It appears that the Liberia Anti-Corruption Commission (LACC) is beginning to take a cue from the recent mysterious death of a whistleblower, Atty. Michael Allison, who drowned in the Atlantic Ocean, according to two autopsy reports. However, family members and many others still suspect foul play.
Though the autopsy reports confirmed death by drowning, a family lawyer has insisted Atty. Allison’s death was not natural and many Liberians still harbor the view that he was killed for exposing corrupt practices in government.
Against this backdrop, the LACC has begun to raise alarm over the inadequate security protecting its employees and its headquarters.
Speaking at a Roundtable Conference with partners recently in Monrovia, the anti-graft commission Chairman, Cllr. James Verdier, indicated that the location of the LACC headquarters is not ideal due because it is particularly accessible to the many intruders who enter the building on a daily basis.
The building is not suitable to host the offices of the Liberia Anti- Corruption Commission, said Verdier.
“I’m sure some of you noticed while coming here that the location of this building is not ideal for the kind of work that we are doing. This is one of our major fears. We have a lot of intruders,” Cllr. Verdier told journalists.
He said bringing people to book for financial malpractices, which the LACC is solely involved in, is a difficult task and involves a lot of risks.
Central government, out of fear for the lives of the LACC commissioners and their junior officials, has recently begun to assign officers of the Executive Protective Services (EPS) and Liberia National Police (LNP) to the building, a highly placed source, told the Daily Observer.
The building, located in the heart of Monrovia, is frequented by people loitering in the area while others go about their daily business activities with no security screening around the vicinity, the source indicated.
“There are also nearby homes and offices which bring a level of insecurity,” Cllr. Verdier said. Providing statistical updates behind LACC’s security concerns, Cllr. Verdier indicated that since the establishment of the Commission in 2009 it has investigated a total of 166 cases of which 14 called for prosecution.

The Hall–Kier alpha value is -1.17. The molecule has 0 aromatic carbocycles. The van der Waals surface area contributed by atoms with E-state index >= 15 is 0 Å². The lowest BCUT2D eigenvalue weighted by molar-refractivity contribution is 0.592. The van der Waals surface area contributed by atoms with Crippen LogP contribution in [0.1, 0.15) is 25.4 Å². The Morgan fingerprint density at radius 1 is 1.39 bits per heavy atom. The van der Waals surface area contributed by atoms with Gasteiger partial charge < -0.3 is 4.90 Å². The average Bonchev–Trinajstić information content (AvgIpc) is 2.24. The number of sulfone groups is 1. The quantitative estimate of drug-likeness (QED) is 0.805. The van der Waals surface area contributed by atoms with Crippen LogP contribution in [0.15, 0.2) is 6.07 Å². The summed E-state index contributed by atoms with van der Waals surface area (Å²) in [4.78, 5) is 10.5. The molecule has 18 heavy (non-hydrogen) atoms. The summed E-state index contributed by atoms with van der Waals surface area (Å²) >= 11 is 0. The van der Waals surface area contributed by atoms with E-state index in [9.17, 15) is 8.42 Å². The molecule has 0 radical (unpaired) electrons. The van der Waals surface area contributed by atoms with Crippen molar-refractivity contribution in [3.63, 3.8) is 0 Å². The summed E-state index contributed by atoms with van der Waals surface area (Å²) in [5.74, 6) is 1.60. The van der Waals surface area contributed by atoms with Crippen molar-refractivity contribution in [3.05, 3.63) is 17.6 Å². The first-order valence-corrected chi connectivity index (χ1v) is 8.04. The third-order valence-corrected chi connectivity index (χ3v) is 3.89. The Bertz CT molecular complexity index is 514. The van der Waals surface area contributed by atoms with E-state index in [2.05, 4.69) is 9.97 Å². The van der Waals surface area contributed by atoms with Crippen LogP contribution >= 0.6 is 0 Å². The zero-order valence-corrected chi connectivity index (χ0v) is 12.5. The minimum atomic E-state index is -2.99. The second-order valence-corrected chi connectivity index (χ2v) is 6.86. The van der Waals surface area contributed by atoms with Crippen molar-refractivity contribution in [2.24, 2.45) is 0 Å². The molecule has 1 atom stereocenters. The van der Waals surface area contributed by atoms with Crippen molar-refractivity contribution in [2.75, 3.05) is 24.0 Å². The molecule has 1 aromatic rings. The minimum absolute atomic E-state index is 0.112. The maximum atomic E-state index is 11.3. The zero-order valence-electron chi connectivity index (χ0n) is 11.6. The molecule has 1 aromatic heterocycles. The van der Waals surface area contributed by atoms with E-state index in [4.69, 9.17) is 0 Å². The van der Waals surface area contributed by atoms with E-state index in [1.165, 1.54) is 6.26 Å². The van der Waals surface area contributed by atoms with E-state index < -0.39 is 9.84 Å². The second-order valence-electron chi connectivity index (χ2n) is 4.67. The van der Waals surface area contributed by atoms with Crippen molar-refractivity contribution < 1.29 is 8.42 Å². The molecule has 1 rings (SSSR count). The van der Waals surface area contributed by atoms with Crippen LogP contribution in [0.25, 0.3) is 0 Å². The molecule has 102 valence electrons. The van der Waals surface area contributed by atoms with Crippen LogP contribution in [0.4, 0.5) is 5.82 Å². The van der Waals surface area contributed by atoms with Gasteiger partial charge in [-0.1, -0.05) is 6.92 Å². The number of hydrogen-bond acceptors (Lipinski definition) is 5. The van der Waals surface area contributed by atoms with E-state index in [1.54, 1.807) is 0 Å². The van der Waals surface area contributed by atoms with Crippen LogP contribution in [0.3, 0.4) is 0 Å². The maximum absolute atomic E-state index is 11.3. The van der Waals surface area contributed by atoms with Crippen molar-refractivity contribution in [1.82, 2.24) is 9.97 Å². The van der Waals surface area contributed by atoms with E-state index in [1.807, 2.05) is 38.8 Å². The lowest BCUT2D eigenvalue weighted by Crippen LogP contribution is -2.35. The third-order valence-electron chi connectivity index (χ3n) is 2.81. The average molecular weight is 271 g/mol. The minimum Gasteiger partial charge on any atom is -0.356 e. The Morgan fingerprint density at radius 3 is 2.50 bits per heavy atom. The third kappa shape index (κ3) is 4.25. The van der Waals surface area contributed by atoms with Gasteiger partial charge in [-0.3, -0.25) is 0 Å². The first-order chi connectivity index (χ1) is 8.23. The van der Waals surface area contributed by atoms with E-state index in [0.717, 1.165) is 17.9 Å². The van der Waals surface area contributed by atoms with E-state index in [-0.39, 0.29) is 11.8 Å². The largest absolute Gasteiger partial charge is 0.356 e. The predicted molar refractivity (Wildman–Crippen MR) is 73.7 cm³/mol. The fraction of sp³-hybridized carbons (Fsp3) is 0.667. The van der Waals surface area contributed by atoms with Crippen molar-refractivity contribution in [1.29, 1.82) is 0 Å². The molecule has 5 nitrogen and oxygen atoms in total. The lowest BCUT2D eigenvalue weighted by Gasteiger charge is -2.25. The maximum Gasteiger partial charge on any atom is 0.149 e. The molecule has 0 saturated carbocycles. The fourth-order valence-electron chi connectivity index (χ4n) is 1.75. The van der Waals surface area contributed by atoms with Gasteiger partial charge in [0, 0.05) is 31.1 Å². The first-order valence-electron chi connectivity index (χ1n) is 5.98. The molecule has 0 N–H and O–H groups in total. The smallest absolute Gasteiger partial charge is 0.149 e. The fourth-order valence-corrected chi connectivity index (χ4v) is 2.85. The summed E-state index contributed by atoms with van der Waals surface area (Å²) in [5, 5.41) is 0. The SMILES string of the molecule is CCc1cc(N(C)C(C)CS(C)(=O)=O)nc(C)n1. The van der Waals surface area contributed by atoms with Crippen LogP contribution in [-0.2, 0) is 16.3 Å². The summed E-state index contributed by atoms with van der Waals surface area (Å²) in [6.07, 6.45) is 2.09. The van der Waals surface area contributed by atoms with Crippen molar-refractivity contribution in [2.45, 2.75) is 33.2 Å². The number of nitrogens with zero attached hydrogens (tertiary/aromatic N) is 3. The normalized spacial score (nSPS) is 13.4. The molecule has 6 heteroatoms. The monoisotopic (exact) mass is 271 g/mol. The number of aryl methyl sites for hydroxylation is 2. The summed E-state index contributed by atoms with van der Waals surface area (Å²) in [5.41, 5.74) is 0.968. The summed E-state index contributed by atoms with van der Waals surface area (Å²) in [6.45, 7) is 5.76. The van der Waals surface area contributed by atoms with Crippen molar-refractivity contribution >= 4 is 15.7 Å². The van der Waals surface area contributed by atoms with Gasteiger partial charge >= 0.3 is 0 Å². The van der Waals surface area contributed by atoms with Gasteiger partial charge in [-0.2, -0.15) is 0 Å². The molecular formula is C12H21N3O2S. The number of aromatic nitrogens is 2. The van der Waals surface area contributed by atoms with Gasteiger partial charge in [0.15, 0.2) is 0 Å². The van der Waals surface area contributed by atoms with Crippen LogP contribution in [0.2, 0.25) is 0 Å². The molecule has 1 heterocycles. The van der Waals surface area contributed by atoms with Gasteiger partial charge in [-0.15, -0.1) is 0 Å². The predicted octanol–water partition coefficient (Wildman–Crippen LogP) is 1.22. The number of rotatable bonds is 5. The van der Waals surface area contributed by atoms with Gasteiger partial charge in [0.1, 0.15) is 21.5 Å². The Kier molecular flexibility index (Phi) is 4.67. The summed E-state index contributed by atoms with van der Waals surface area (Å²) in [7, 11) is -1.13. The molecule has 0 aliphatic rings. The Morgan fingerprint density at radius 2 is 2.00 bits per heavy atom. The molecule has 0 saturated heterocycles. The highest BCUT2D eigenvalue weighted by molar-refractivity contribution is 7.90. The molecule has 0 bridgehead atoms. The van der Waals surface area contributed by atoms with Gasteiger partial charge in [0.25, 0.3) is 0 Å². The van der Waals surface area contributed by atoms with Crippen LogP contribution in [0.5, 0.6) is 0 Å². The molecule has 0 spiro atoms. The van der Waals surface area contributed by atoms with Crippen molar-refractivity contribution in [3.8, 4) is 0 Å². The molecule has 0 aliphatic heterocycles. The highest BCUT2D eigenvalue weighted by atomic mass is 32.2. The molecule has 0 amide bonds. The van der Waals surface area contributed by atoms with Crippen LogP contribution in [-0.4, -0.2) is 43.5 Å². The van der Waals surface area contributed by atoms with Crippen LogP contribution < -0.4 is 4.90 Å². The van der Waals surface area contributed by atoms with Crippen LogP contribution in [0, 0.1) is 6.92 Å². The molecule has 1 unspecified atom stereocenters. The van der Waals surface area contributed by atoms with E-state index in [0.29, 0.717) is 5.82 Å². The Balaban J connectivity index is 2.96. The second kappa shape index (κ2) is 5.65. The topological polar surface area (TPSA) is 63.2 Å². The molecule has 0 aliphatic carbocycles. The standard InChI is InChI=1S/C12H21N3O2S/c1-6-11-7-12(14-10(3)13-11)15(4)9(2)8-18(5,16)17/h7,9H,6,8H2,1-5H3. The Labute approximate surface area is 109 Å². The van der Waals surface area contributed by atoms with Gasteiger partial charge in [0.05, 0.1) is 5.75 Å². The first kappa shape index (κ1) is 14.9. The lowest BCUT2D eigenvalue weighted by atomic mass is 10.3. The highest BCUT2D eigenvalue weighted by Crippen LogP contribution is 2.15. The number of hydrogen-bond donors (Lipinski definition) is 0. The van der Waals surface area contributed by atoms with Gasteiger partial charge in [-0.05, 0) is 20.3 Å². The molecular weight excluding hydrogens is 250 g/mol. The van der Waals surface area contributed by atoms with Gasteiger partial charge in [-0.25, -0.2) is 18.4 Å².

According to him seven of the fourteen cases were forwarded to the Ministry of Justice for prosecution.
He also disclosed that from 2014 the LACC has investigated seven cases and made the determination that those cases should be prosecuted.
LACC has retrieved five cases from the Ministry of Justice, (MOJ) due to delay in prosecuting those involved.
One of those cases was retrieved two years ago and this involved the former Police Director, Beatrice Muna Sieh, who was found guilty, but a lower court overturned the verdict, leading to the Supreme Court’s intervention to reinstate the earlier verdict.
He also said LACC recently received three indictments, dealing with cases involving NOCAL bribery scandal; a CCTV case and the Flashpoint Newspaper operated by former lawmaker David Kortie.
The LACC boss, however, noted that his commission has also been involved in restituting funds stolen from government coffers.
“Last year we recovered US$16,000, another US$80,000 from a financial institution for unauthorized payment of civil servants checks,” he said.
He also reechoed the need for the commission to be granted prosecutorial powers. “If we have the direct power to prosecute corruption cases ourselves, we will be able to achieve more.
“This means that government will be doing simultaneous prosecutions. We will have the MOJ prosecuting while we will at the same time be prosecuting,” he noted.
He also reechoed calls for the establishment of a specialized court for the prosecution of corruption cases.
Meanwhile, Cllr. Verdier told partners, many of whom are donors, at the Roundtable discussion that the objective was to assure them and the general public that the commission is prepared to undertake its mandate and to build confidence with partners in terms of its support to government.
Some of the partners present included representatives from UNMIL, the European Union, the United States government and others.
He used the occasion to highlight challenges that the commission is facing.
He revealed that the LACC, in collaboration with the United Nations Development Program, has also begun what he termed as corruption risk assessment in Liberian schools, though the exercise was only conducted in Montserrado County.